a dedicated space for curiosity

Posts Tagged ‘Expectations’

Dealing with Family & Friends

In About All Publications, About Hybrid Works on 10/23/2012 at 16:41

A trip down memory lane recalls my first collaboration with German author / artist Dorothee Lang—a 2009 cross-disciplinary project that appears in the online journal qarrtsiluni. The quasi-mathematical formula is as follows:

audio + visual + fiction + theory + stamp
=
Dealing with Family and Friends

The project evolved over a game of email volleyball; a series of back-and-forth tosses that began with the lines that now appear on the photo. Image selection was next. Then came the postage stamp. The fictional theoretical story followed. Audio-recording of the words came last. Somehow, we pulled it together, without any conscious road map or plan.

In addition to the online publication, the project is included (without audio) in qarrtsiluni’s print anthology entitled:

Economy

~

Dorothee’s notes on the process are here.

Happy Holiday: Kindle & Nook

In About All Publications, About Word Works on 12/24/2010 at 04:43

Revisiting a picofiction

The story–originally published in PicFic December 2009–
was recently republished in the new Folded Word Press paperback anthology,
On a Narrow Windowsill: Fiction and Poetry Folded onto Twitter.

Now, the anthology is also available as an e-book, herehere, and here.

~

Are you an indie publisher? Want to learn the art of  converting
“a highly formatted literary book from print to .epub to .mobi in one smooth workflow”?

If so, sign up for FoldedWord’s free tutorials. They’re willing to share what they know…

Join the lessons by dropping a note at this address:

editors [at] foldedword [dot] com

In the subject line, type “exPRESS”.

~

The original ‘Happy Holiday’ blog notes are here, with poll questions included.


Drain: PicFic

In About All Publications, About Word Works on 07/15/2010 at 16:45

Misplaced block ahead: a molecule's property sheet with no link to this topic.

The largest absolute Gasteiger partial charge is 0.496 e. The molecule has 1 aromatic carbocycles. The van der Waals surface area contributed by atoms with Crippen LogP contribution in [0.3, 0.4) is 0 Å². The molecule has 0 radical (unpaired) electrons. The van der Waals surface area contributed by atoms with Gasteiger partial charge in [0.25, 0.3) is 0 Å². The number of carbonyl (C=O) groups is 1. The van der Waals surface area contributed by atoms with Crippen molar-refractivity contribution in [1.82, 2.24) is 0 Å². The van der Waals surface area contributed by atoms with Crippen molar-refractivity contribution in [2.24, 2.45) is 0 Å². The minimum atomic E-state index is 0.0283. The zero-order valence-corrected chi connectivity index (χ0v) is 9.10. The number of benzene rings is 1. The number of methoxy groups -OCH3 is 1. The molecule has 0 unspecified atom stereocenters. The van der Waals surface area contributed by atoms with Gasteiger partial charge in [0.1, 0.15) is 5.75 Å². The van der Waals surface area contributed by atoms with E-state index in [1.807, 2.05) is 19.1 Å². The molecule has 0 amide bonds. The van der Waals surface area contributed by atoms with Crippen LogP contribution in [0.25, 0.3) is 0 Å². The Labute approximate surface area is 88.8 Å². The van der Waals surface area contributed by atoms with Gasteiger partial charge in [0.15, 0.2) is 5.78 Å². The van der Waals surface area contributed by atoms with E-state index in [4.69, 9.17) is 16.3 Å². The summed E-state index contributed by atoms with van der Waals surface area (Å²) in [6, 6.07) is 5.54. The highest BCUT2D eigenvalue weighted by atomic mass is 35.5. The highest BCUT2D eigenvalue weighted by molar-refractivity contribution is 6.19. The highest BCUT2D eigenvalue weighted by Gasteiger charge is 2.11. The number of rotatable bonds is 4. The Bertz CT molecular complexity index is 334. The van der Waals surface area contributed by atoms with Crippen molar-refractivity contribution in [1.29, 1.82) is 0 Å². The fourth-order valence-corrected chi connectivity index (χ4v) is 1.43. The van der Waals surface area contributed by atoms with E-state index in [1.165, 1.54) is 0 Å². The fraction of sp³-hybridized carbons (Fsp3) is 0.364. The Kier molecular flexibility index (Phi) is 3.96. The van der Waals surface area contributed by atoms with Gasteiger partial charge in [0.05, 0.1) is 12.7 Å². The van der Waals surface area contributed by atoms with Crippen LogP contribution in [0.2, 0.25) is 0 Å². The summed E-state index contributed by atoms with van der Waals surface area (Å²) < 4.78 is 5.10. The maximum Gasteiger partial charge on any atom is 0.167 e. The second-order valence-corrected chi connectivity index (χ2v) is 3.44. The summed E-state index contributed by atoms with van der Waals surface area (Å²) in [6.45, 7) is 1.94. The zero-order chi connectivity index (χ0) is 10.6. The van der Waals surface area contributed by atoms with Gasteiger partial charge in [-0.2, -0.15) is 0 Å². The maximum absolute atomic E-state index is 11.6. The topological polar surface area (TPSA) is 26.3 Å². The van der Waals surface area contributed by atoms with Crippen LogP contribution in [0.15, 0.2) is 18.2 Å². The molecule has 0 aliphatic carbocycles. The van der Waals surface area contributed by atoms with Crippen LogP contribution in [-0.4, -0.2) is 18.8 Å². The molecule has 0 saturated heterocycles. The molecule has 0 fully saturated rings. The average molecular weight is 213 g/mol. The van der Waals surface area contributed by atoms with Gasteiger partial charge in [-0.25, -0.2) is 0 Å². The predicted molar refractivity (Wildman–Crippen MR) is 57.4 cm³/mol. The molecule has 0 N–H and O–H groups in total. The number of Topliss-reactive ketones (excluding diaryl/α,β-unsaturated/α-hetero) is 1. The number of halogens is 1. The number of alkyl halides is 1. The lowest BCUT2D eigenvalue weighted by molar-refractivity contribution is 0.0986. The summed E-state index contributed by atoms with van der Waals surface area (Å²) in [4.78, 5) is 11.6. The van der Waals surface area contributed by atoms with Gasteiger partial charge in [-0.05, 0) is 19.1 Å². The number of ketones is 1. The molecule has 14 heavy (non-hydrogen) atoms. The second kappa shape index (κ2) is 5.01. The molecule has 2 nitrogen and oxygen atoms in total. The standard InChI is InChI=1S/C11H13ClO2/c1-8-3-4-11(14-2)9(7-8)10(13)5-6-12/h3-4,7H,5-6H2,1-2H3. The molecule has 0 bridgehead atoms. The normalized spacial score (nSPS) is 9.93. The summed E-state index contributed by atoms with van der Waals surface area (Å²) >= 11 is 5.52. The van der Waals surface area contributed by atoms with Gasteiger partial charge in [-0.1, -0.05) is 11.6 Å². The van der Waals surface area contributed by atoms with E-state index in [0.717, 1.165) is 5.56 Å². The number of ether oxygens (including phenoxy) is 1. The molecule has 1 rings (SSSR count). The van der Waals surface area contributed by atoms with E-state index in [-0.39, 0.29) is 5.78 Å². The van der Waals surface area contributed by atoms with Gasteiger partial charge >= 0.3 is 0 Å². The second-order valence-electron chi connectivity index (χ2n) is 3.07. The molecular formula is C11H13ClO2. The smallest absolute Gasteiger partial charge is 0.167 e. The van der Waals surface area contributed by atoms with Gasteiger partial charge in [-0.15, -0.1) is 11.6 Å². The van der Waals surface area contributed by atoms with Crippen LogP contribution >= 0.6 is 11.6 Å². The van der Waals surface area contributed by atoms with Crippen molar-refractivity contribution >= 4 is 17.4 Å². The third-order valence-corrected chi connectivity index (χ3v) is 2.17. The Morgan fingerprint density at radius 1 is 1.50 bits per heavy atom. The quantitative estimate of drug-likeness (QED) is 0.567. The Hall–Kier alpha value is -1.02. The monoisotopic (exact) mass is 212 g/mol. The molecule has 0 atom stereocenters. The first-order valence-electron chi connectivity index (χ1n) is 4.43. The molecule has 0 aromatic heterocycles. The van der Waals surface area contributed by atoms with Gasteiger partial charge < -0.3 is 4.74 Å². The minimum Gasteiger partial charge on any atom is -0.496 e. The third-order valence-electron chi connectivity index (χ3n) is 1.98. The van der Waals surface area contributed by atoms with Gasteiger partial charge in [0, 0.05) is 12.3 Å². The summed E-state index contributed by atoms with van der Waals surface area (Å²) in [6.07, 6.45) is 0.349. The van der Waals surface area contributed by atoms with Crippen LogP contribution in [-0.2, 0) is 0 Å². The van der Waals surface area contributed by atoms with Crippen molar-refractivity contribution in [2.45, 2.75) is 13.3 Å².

When it comes to new publications, I typically write a few words in my blog — provide context; give the back story. Most recently, I did so here, where I detail how strangers in an airport terminal inspired ‘Flight 493’. Another example is here, where I explain how ‘(Re)Vision’ connects to a 70’s TV character and my childhood obsession with Jan Brady.

‘Drain’ is my third micro-story as PicFic’s Featured Contributor for July 2010. In terms of context, details, and back story — this one is different; I don’t offer any. Have a look. I’m sure you’ll understand …

Here’s the link → Drain

Palindrome: Self and Society

In Random Curiosities on 02/25/2010 at 07:05

It’s one thing to experience social life, another to describe it, and something different altogether to depict it visually.

I discovered Palindrome on the BluePrintReview blog just a moment. It knocked my socks off. I left a comment. Here’s what I said:

“So glossy and seductive like beautiful masks people wear at parties; masks that beg to be pulled off b/c of the compulsion to see who’s underneath …

… a fascinating visual depiction of sociology, of the ongoing tensions between self and society, and the ways in which identity is negotiated …”

To my words I’d like to add:

It represents the weight of expectation — of family, ethnicity, race, class, gender, socialization, education, religion, occupation, etc.

It also represents human struggle and the capacity for resistance …

***

The mastermind behind Palindrome is Isabelle Carbonell — a documentary photographer and filmmaker based in Washington, D.C.

Here’s how she describes her work:

“Palindrome is a “videopainting” about what society demands us to do as either immigrants or citizens: to assimilate. It is a palindromic painting about the mirror of identity, the multiple masks we offer in different settings, and our subconscious rebellion that emerges in times of epiphany.”

What does Palindrome represent to you?

What do you see?

Happy Holiday: PicFic

In About All Publications, About Word Works on 12/21/2009 at 20:14

‘Tis the season for shortbread and shopping malls, holiday stress and family tension.

I have visions of geographically dispersed families with members scattered around the globe, doing whatever they can to make it home for the holidays to spend time with relatives and friends.

I see travelers arriving on the doorsteps of (grand)parents and siblings.  They bring mountains of gifts (or none at all), too much luggage, and odd habits not apparent during long-distance telephone calls.  For several days–weeks even–they pile on top of one another in the tiniest of urban condominiums and compact homes.

Anticipating such an event, a friend of mine writes in a greeting card, overwhelmed: “We’re staying put for Christmas but everyone is coming here.  Aaahhhh!  Help!” Read the rest of this entry »